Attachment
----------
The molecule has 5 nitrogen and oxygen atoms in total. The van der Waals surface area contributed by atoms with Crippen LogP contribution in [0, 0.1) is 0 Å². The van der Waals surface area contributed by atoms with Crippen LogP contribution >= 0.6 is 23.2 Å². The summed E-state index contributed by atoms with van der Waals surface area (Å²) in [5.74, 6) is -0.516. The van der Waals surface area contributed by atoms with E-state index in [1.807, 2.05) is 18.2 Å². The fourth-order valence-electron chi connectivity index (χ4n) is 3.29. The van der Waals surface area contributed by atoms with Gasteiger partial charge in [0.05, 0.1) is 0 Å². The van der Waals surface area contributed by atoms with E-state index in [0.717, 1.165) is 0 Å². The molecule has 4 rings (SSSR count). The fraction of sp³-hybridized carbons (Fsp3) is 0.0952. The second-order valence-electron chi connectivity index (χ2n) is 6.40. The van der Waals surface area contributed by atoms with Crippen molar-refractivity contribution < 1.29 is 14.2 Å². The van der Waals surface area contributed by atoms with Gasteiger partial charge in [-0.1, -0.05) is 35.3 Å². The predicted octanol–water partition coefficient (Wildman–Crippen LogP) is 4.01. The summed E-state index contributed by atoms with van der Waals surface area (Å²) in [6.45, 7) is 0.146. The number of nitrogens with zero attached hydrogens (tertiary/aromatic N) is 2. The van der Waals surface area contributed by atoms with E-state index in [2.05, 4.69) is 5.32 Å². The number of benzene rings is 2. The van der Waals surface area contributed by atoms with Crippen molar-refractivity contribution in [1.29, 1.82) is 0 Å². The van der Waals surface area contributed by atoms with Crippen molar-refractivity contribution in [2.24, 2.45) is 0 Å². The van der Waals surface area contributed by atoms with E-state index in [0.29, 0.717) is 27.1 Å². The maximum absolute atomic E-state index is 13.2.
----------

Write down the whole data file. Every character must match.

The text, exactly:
The molecule has 5 nitrogen and oxygen atoms in total. The van der Waals surface area contributed by atoms with Crippen LogP contribution in [0, 0.1) is 0 Å². The van der Waals surface area contributed by atoms with Crippen LogP contribution >= 0.6 is 23.2 Å². The summed E-state index contributed by atoms with van der Waals surface area (Å²) in [5.74, 6) is -0.516. The van der Waals surface area contributed by atoms with E-state index in [1.807, 2.05) is 18.2 Å². The fourth-order valence-electron chi connectivity index (χ4n) is 3.29. The van der Waals surface area contributed by atoms with Gasteiger partial charge in [0.05, 0.1) is 0 Å². The van der Waals surface area contributed by atoms with E-state index in [0.717, 1.165) is 0 Å². The molecule has 4 rings (SSSR count). The fraction of sp³-hybridized carbons (Fsp3) is 0.0952. The second-order valence-electron chi connectivity index (χ2n) is 6.40. The van der Waals surface area contributed by atoms with Crippen molar-refractivity contribution < 1.29 is 14.2 Å². The van der Waals surface area contributed by atoms with Gasteiger partial charge in [-0.1, -0.05) is 35.3 Å². The predicted octanol–water partition coefficient (Wildman–Crippen LogP) is 4.01. The summed E-state index contributed by atoms with van der Waals surface area (Å²) in [6.45, 7) is 0.146. The number of nitrogens with zero attached hydrogens (tertiary/aromatic N) is 2. The van der Waals surface area contributed by atoms with E-state index in [2.05, 4.69) is 5.32 Å². The number of benzene rings is 2. The van der Waals surface area contributed by atoms with Crippen molar-refractivity contribution in [1.29, 1.82) is 0 Å². The van der Waals surface area contributed by atoms with Crippen molar-refractivity contribution in [2.24, 2.45) is 0 Å². The van der Waals surface area contributed by atoms with E-state index in [0.29, 0.717) is 27.1 Å². The maximum absolute atomic E-state index is 13.2.